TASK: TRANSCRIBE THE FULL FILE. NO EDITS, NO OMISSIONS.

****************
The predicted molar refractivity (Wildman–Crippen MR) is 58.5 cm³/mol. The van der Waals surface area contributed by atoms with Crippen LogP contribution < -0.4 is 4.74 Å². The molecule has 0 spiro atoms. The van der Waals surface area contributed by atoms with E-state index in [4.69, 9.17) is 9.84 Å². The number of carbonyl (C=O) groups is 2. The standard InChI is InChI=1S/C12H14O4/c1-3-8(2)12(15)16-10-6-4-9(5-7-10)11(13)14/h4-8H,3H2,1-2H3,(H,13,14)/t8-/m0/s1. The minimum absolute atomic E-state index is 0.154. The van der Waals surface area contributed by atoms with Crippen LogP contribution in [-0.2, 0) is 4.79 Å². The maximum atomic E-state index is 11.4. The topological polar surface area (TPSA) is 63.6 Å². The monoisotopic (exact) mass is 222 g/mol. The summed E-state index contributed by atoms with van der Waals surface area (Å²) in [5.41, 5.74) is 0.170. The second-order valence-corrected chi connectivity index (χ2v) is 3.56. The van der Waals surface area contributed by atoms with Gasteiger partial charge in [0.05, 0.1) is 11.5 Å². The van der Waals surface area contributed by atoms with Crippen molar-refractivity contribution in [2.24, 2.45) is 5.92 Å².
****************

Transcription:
The predicted molar refractivity (Wildman–Crippen MR) is 58.5 cm³/mol. The van der Waals surface area contributed by atoms with Crippen LogP contribution < -0.4 is 4.74 Å². The molecule has 0 spiro atoms. The van der Waals surface area contributed by atoms with E-state index in [4.69, 9.17) is 9.84 Å². The number of carbonyl (C=O) groups is 2. The standard InChI is InChI=1S/C12H14O4/c1-3-8(2)12(15)16-10-6-4-9(5-7-10)11(13)14/h4-8H,3H2,1-2H3,(H,13,14)/t8-/m0/s1. The minimum absolute atomic E-state index is 0.154. The van der Waals surface area contributed by atoms with Crippen LogP contribution in [-0.2, 0) is 4.79 Å². The maximum atomic E-state index is 11.4. The topological polar surface area (TPSA) is 63.6 Å². The monoisotopic (exact) mass is 222 g/mol. The summed E-state index contributed by atoms with van der Waals surface area (Å²) in [5.41, 5.74) is 0.170. The second-order valence-corrected chi connectivity index (χ2v) is 3.56. The van der Waals surface area contributed by atoms with Gasteiger partial charge in [0.05, 0.1) is 11.5 Å². The van der Waals surface area contributed by atoms with Crippen molar-refractivity contribution in [2.24, 2.45) is 5.92 Å².